Wild Fish Conservancy staff recently submitted comments to the Pierce County planning department on a draft Environmental Impact Statement regarding a proposed geoduck aquaculture project in Burley Lagoon. We outline several points of concern in our comments including:
- The DEIS environmental analysis does not adequately consider the impacts of this project on ESA-listed Chinook salmon and other juvenile salmonids that use Burley Lagoon as nearshore rearing habitat.
- Nearshore embayments are important rearing habitat for juvenile Chinook and other salmon species. Embayments like Burley Lagoon are used as rearing habitat by juvenile Chinook due to the opportunities for feeding and temperature regulation that are provided relative to adjacent open water nearshore sites.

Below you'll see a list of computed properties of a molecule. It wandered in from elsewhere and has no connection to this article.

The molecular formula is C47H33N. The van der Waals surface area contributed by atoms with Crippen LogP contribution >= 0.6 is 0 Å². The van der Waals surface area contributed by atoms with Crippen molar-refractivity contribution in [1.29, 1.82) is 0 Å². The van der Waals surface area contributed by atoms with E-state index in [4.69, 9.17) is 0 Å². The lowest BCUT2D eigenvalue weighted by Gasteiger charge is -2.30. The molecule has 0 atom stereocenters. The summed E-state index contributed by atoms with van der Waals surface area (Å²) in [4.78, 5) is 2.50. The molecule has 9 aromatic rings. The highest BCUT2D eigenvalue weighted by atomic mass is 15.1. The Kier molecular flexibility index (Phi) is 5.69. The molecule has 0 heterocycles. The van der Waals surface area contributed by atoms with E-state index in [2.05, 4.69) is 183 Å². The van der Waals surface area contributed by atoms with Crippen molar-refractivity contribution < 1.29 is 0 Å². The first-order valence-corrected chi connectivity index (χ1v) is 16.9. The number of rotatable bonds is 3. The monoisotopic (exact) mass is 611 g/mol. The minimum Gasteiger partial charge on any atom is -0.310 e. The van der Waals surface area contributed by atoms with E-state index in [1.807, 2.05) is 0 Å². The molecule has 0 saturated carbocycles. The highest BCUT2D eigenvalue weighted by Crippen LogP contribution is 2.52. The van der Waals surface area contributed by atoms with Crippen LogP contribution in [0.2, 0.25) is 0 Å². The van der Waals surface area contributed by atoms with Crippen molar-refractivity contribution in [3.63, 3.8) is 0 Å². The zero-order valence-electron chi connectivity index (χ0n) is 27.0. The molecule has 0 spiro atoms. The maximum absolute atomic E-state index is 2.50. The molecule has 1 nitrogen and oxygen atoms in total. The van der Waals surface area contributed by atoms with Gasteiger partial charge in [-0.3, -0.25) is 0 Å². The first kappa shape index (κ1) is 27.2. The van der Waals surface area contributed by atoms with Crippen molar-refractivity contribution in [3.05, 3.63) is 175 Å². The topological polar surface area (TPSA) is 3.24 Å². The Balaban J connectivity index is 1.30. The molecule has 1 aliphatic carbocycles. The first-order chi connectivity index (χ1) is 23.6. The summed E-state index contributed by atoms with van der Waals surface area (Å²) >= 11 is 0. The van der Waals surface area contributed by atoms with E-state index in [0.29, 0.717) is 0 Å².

- The project will prevent the re-establishment of eelgrass beds in the area of the project footprint. Eelgrass habitats are a critically important nearshore habitat that provide food and shelter for juvenile salmon and forage fish.
- The DEIS does not consider the effects of project operations on the detrital-based food web upon which juvenile Chinook salmon rely.
In summary, Wild Fish Conservancy believes that further analysis is necessary before a project of this nature can be approved. To prevent shifting baselines it is important to conduct an analysis of current and historic habitat available to juvenile salmonids in the vicinity of the project and to study the impacts caused by current geoduck aquaculture operations in embayments in Pierce County. Additionally, an analysis of the overlap between the modeled potential eelgrass habitat and the geoduck operations in embayments within the region should take place.